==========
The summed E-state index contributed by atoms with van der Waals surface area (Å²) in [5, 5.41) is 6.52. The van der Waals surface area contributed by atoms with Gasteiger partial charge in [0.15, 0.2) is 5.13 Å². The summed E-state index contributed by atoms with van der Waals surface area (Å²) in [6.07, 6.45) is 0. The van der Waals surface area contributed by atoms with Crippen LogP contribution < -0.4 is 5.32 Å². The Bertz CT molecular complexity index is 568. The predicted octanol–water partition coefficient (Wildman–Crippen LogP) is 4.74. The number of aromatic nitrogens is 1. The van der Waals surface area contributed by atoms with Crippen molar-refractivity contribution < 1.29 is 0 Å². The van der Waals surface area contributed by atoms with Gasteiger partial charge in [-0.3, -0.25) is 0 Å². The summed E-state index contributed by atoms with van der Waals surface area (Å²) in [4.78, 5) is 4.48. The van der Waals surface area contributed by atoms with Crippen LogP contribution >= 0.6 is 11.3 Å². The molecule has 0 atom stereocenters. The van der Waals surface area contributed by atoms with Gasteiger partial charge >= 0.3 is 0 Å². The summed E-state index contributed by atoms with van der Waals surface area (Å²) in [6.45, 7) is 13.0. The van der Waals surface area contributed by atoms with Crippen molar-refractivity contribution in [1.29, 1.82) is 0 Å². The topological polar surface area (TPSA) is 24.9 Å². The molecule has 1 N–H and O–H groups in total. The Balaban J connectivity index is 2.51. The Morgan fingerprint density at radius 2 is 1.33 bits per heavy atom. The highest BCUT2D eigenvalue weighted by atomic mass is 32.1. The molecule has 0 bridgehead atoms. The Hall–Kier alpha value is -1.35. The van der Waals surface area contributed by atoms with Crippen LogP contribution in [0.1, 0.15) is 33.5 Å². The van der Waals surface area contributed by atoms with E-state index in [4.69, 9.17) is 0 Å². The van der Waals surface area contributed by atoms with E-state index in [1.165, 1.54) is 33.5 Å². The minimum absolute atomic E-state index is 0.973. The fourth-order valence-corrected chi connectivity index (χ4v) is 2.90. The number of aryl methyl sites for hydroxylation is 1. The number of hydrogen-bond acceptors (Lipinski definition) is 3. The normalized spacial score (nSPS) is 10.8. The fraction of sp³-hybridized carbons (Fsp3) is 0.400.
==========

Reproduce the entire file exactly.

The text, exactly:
The summed E-state index contributed by atoms with van der Waals surface area (Å²) in [5, 5.41) is 6.52. The van der Waals surface area contributed by atoms with Gasteiger partial charge in [0.15, 0.2) is 5.13 Å². The summed E-state index contributed by atoms with van der Waals surface area (Å²) in [6.07, 6.45) is 0. The van der Waals surface area contributed by atoms with Crippen LogP contribution < -0.4 is 5.32 Å². The Bertz CT molecular complexity index is 568. The predicted octanol–water partition coefficient (Wildman–Crippen LogP) is 4.74. The number of aromatic nitrogens is 1. The van der Waals surface area contributed by atoms with Crippen molar-refractivity contribution < 1.29 is 0 Å². The van der Waals surface area contributed by atoms with Gasteiger partial charge in [-0.3, -0.25) is 0 Å². The summed E-state index contributed by atoms with van der Waals surface area (Å²) in [4.78, 5) is 4.48. The van der Waals surface area contributed by atoms with Crippen LogP contribution >= 0.6 is 11.3 Å². The molecule has 0 atom stereocenters. The van der Waals surface area contributed by atoms with Gasteiger partial charge >= 0.3 is 0 Å². The summed E-state index contributed by atoms with van der Waals surface area (Å²) in [6.45, 7) is 13.0. The van der Waals surface area contributed by atoms with Crippen molar-refractivity contribution in [1.29, 1.82) is 0 Å². The topological polar surface area (TPSA) is 24.9 Å². The molecule has 1 N–H and O–H groups in total. The Balaban J connectivity index is 2.51. The Morgan fingerprint density at radius 2 is 1.33 bits per heavy atom. The highest BCUT2D eigenvalue weighted by atomic mass is 32.1. The molecule has 0 bridgehead atoms. The Hall–Kier alpha value is -1.35. The van der Waals surface area contributed by atoms with Crippen LogP contribution in [0.1, 0.15) is 33.5 Å². The van der Waals surface area contributed by atoms with E-state index in [4.69, 9.17) is 0 Å². The van der Waals surface area contributed by atoms with E-state index in [1.165, 1.54) is 33.5 Å². The minimum absolute atomic E-state index is 0.973. The fourth-order valence-corrected chi connectivity index (χ4v) is 2.90. The number of aryl methyl sites for hydroxylation is 1. The number of hydrogen-bond acceptors (Lipinski definition) is 3. The normalized spacial score (nSPS) is 10.8. The fraction of sp³-hybridized carbons (Fsp3) is 0.400.